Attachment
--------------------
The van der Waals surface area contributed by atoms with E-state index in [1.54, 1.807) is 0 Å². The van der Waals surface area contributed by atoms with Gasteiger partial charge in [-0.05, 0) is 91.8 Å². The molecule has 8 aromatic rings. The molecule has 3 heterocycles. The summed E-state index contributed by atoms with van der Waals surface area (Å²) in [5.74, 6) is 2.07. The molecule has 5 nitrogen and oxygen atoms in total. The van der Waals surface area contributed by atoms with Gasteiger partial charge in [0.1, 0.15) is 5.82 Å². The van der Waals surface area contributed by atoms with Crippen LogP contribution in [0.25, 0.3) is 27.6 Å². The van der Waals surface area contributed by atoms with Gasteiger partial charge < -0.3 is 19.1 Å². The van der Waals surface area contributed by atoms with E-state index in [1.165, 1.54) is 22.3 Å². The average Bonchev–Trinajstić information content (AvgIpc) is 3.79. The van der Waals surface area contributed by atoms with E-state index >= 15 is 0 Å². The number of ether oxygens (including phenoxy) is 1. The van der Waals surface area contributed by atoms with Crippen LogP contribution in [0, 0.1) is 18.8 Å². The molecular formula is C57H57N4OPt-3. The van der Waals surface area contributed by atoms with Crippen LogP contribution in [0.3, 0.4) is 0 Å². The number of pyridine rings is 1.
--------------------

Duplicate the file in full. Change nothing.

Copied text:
The van der Waals surface area contributed by atoms with E-state index in [1.54, 1.807) is 0 Å². The van der Waals surface area contributed by atoms with Gasteiger partial charge in [-0.05, 0) is 91.8 Å². The molecule has 8 aromatic rings. The molecule has 3 heterocycles. The summed E-state index contributed by atoms with van der Waals surface area (Å²) in [5.74, 6) is 2.07. The molecule has 5 nitrogen and oxygen atoms in total. The van der Waals surface area contributed by atoms with Gasteiger partial charge in [0.1, 0.15) is 5.82 Å². The van der Waals surface area contributed by atoms with Crippen LogP contribution in [0.25, 0.3) is 27.6 Å². The van der Waals surface area contributed by atoms with Gasteiger partial charge < -0.3 is 19.1 Å². The van der Waals surface area contributed by atoms with E-state index in [1.165, 1.54) is 22.3 Å². The average Bonchev–Trinajstić information content (AvgIpc) is 3.79. The van der Waals surface area contributed by atoms with E-state index >= 15 is 0 Å². The number of ether oxygens (including phenoxy) is 1. The van der Waals surface area contributed by atoms with Crippen LogP contribution in [0, 0.1) is 18.8 Å². The molecular formula is C57H57N4OPt-3. The van der Waals surface area contributed by atoms with Crippen LogP contribution in [0.3, 0.4) is 0 Å². The number of pyridine rings is 1.